The Curtain Rises

Posted: December 11, 2012 in Acting, Life, Uncle Richard
Tags: , , , , , , , , ,

It’s 2 AM, and I am tired. I should be sleeping or doing something else…yet the last post has gotten me thinking more and more about my first theater experience. Before I left for L.A., and after coming back, Uncle Richard worked tirelessly with me on the script until I had memorized my lines (it’s called “being off book” in theater lingo). He was insistent that I not take advantage of the fact that the Director let me take two days off rehearsal to film a commercial – I needed to come in and show I was ready to work hard. I don’t know how I did it – even today, I’m sometimes amazed at what 8-year-old-me managed to accomplish – but I managed to memories my lines as well as most of everyone else’s. George, the guy that played Atticus, was impressed when I threw out his line to him when he stumbled. We spent long hours at the rehearsal space, finally going downstairs to Shine Deli after it was all over. I’d grab a Snapple and a Mr. Goodbar or maybe a Tastycake and we’d head home. I loved everyone I worked with, except for the kid that played Jem – he was a little shit. I remember his family inviting me and the rest of the kids (and moms) out to have lunch across town with them during a break from rehearsal. We get there, sit down, and about halfway through the meal they just get up and leave. We didn’t think much of it, but found out later that they left early and didn’t tell anyone so they could be the first back. Evidently they also made it a point to tell the rest of the cast and director how early they were, and how late everyone else was (nobody else was actually late…). That sort of catty, tacky stuff does happen – I saw it less and less as I got older, and came to realize that the actual pros didn’t pull crap like that.

This kid was always pulling pranks Рand mostly pranks that would potentially mess up the show. One time, he put butter and thumb tacks on the bottoms of my shoes Рthese shoes did not have a particularly good grip to begin with. For some reason, he also spit on my dressing room mirror Рthat really upset me, and one of the other kids switched nameplates  so it was on his mirror instead. That kid was pretty awesome Рhe turned me on to gummy frogs and Taco Bell.

Anyway, things got so bad with the kid that played Jem that the entire boy’s dressing room was complaining about him. He eventually had to be moved to the adult dressing room, which is maybe what he was after in the first place. In the next production he was in, he sprayed everyone’s costumes down with a fire extinguisher before they went on stage. To this day, one of the few things that really irks me is people being unprofessional.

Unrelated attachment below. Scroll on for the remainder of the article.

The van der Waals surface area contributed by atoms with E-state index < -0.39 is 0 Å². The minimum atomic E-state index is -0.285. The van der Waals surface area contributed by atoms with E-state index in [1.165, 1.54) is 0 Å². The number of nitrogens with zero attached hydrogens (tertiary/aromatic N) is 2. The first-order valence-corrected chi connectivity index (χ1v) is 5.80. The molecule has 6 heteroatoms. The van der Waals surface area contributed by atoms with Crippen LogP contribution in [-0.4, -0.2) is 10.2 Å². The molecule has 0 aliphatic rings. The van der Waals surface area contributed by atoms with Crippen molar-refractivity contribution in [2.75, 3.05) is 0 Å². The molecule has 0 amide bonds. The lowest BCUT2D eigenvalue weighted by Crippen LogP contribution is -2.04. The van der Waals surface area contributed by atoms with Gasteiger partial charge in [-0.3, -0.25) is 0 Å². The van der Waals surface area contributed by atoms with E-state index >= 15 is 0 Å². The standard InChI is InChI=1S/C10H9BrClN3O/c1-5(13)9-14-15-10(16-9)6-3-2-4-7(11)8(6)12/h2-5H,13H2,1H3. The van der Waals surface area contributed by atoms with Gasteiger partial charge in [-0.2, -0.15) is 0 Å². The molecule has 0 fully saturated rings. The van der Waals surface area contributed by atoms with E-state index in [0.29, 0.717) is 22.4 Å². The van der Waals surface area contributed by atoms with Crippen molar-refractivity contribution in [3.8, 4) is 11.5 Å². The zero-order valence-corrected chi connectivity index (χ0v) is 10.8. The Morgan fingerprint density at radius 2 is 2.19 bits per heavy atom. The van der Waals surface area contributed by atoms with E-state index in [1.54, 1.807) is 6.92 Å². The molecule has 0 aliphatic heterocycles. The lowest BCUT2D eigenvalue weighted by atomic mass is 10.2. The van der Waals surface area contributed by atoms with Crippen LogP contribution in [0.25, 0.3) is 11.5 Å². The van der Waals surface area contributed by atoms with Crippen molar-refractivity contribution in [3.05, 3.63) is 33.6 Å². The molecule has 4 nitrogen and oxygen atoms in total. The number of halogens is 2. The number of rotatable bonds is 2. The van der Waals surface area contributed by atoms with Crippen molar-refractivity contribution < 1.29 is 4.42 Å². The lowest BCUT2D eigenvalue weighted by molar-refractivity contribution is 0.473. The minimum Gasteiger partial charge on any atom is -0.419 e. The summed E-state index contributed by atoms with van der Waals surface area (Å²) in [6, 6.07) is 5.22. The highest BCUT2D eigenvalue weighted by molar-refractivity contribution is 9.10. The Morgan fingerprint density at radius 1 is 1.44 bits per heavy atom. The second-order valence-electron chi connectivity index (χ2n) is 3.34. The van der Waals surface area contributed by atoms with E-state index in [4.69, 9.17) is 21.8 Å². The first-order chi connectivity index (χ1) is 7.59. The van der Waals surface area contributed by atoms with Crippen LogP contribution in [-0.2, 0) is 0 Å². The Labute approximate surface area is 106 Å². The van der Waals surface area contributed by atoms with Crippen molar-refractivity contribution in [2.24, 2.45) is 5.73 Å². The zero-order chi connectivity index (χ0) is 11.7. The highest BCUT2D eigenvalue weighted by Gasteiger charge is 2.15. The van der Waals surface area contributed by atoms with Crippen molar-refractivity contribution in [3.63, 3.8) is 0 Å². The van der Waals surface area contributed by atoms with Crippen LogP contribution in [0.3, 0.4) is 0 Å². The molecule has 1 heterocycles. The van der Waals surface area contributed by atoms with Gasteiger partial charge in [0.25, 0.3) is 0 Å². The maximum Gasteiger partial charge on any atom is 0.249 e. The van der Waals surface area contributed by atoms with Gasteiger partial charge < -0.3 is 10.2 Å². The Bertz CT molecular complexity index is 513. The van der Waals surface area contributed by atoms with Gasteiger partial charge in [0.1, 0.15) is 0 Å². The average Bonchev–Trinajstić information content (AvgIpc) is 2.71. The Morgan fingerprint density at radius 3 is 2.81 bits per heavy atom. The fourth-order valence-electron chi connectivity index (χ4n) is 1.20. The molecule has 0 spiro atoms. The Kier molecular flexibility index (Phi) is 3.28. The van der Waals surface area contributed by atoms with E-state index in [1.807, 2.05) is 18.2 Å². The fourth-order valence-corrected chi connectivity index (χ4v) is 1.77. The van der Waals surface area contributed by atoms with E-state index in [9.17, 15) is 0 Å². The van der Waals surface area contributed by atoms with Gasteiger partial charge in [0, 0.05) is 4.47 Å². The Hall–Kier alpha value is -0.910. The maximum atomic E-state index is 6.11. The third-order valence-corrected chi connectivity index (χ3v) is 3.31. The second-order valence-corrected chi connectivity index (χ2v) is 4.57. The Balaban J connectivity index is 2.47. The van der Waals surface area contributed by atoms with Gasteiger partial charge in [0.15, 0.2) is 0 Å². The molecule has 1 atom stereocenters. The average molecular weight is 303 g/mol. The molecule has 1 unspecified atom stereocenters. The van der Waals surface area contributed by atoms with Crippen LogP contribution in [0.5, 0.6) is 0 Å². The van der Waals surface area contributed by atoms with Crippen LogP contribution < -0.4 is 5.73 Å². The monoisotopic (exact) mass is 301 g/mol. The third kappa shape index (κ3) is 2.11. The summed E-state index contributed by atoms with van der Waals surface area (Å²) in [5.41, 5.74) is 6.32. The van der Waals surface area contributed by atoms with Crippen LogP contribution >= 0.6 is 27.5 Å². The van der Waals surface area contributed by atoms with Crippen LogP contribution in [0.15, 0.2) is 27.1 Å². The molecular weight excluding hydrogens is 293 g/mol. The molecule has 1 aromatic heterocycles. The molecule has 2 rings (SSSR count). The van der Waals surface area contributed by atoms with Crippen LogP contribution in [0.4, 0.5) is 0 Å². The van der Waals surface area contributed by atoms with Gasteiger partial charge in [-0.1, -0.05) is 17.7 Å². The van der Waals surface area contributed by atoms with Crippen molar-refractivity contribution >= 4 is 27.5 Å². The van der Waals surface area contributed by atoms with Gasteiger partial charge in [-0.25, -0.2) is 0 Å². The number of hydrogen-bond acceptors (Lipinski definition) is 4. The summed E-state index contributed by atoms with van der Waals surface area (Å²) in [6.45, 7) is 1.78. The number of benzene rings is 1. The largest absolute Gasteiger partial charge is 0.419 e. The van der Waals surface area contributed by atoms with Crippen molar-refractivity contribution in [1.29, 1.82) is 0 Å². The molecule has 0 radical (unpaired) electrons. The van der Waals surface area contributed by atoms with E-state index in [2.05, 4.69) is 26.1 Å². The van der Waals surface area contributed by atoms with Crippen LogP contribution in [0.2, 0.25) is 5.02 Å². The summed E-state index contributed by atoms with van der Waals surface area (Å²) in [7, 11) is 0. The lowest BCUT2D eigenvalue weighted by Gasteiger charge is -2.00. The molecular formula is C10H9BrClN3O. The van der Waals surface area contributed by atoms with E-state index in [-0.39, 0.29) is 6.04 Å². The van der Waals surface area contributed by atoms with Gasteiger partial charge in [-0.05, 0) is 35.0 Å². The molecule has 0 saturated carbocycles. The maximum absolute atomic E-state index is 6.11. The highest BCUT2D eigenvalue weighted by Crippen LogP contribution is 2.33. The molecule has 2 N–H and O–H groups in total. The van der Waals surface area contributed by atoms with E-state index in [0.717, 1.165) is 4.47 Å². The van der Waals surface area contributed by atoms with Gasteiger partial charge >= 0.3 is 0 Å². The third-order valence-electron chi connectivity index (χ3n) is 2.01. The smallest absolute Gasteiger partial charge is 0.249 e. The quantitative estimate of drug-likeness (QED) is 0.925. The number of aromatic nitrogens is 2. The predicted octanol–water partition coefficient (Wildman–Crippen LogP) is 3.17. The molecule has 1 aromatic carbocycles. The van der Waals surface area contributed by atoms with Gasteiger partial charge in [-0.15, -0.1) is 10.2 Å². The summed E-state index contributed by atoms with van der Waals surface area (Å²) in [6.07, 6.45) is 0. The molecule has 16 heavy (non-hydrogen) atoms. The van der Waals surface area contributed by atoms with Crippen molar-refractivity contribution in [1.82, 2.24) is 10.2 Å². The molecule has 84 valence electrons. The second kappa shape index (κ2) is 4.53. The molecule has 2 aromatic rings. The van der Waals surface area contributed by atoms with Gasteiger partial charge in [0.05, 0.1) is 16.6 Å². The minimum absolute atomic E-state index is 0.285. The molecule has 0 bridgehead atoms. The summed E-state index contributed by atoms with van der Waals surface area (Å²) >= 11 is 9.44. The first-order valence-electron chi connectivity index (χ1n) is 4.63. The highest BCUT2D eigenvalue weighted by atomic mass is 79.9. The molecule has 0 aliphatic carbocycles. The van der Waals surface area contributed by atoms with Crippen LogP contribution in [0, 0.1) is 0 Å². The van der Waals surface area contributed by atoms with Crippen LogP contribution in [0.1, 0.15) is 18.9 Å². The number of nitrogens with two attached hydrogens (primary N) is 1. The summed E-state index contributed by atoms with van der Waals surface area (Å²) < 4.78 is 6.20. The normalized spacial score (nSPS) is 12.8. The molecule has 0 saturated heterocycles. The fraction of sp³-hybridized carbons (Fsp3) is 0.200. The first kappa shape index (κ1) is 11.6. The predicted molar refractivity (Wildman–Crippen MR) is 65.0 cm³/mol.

Opening night, I got cards, flowers, and balloons – Uncle Richard sent some, Mom and Grandma, of course, and other friends and family. Nothing from Dad, though. That always bothered me, but I think it bothered Grandma more. “Not even a card! Not even a phone call!” she would say when she got wound up about it (which she still did, years later). In the years that followed the divorce I would sporadically get a card with nothing in it – by which I mean, no writing except “DAD” scrawled somewhere near the bottom. Even these stopped altogether after a while. I could never put my finger on why he didn’t like me, except for the fact that we were such opposites. I was more prone to stay in and read a book than go out hunting or play sports. I wasn’t particularly macho, whereas he was overly macho. I always wondered if he thought I was gay and that bothered him.

From that night, though, seeing the contrast between all the support and the complete silence from Dad (which felt icy to me), I resolved to move on.

In the entire world of acting, theater is the most unique beast. You form a very strong bond with your castmates – in a way, they become an extended family. Each night, you get to pull off something like magic – you live and die by the rising of the curtain, and the sound of applause.

I got to perform the play for Katherine Hepburn, and Harper Lee (among others). Lee I later found out was notoriously touchy about her book, and about adaptations in particular. Had she given her consent, it would have gone to Broadway – and I think it would have been a great success. It was a phenomenal production. Sadly, she declined to give her blessing and the show finished it’s run. I made a ton of friends out of that, though, and it’s probably one of the coolest experiences I had.

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Comments
  1. Reed says:

    Performing “To Kill a Mockingbird” for Katherine Hepburn and HARPER LEE? I’m incredibly impressed. And the character of Dill was based on Harper’s childhood friend Truman Capote…let’s see, how many degrees of separation is it between me and them? One for the ladies and two for Capote? That would mean three for Dick Hickock and Perry Smith, executed by hanging, and four for the tragically murdered Clutter family. Wow. And through Harper, that’d be two degrees for Gregory Peck and President George W. Bush, and three degrees for everyone each of them knew/know…through Katherine, there’s Humphrey Bogart, Audrey Hepburn…sheesh-a-rama! I’m glad I know you! (And not just for that, I promise!).

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